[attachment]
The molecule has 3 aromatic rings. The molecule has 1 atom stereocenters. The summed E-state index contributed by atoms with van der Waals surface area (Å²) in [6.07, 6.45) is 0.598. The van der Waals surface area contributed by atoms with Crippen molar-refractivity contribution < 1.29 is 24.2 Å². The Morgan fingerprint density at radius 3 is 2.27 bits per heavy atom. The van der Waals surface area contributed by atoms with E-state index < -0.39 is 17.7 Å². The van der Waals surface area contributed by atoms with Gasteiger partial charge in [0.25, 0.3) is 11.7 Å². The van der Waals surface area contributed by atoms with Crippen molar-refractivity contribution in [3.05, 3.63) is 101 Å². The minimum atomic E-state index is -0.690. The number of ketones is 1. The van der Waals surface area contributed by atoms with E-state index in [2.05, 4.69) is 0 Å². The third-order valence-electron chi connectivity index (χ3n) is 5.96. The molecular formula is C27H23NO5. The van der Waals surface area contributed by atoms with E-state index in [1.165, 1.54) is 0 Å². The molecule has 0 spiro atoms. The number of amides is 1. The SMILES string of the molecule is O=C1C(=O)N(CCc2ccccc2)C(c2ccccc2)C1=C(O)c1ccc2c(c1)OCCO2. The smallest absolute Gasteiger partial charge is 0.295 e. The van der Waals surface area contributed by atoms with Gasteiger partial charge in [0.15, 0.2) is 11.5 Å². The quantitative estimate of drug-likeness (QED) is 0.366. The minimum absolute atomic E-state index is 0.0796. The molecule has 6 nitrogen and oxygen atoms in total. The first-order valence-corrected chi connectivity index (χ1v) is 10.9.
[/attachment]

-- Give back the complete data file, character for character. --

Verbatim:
The molecule has 3 aromatic rings. The molecule has 1 atom stereocenters. The summed E-state index contributed by atoms with van der Waals surface area (Å²) in [6.07, 6.45) is 0.598. The van der Waals surface area contributed by atoms with Crippen molar-refractivity contribution < 1.29 is 24.2 Å². The Morgan fingerprint density at radius 3 is 2.27 bits per heavy atom. The van der Waals surface area contributed by atoms with E-state index < -0.39 is 17.7 Å². The van der Waals surface area contributed by atoms with Gasteiger partial charge in [0.25, 0.3) is 11.7 Å². The van der Waals surface area contributed by atoms with Crippen molar-refractivity contribution in [3.05, 3.63) is 101 Å². The minimum atomic E-state index is -0.690. The number of ketones is 1. The van der Waals surface area contributed by atoms with E-state index in [2.05, 4.69) is 0 Å². The third-order valence-electron chi connectivity index (χ3n) is 5.96. The molecular formula is C27H23NO5. The van der Waals surface area contributed by atoms with E-state index in [1.165, 1.54) is 0 Å². The molecule has 0 spiro atoms. The number of amides is 1. The SMILES string of the molecule is O=C1C(=O)N(CCc2ccccc2)C(c2ccccc2)C1=C(O)c1ccc2c(c1)OCCO2. The smallest absolute Gasteiger partial charge is 0.295 e. The van der Waals surface area contributed by atoms with Gasteiger partial charge in [0.15, 0.2) is 11.5 Å². The quantitative estimate of drug-likeness (QED) is 0.366. The minimum absolute atomic E-state index is 0.0796. The molecule has 6 nitrogen and oxygen atoms in total. The first-order valence-corrected chi connectivity index (χ1v) is 10.9.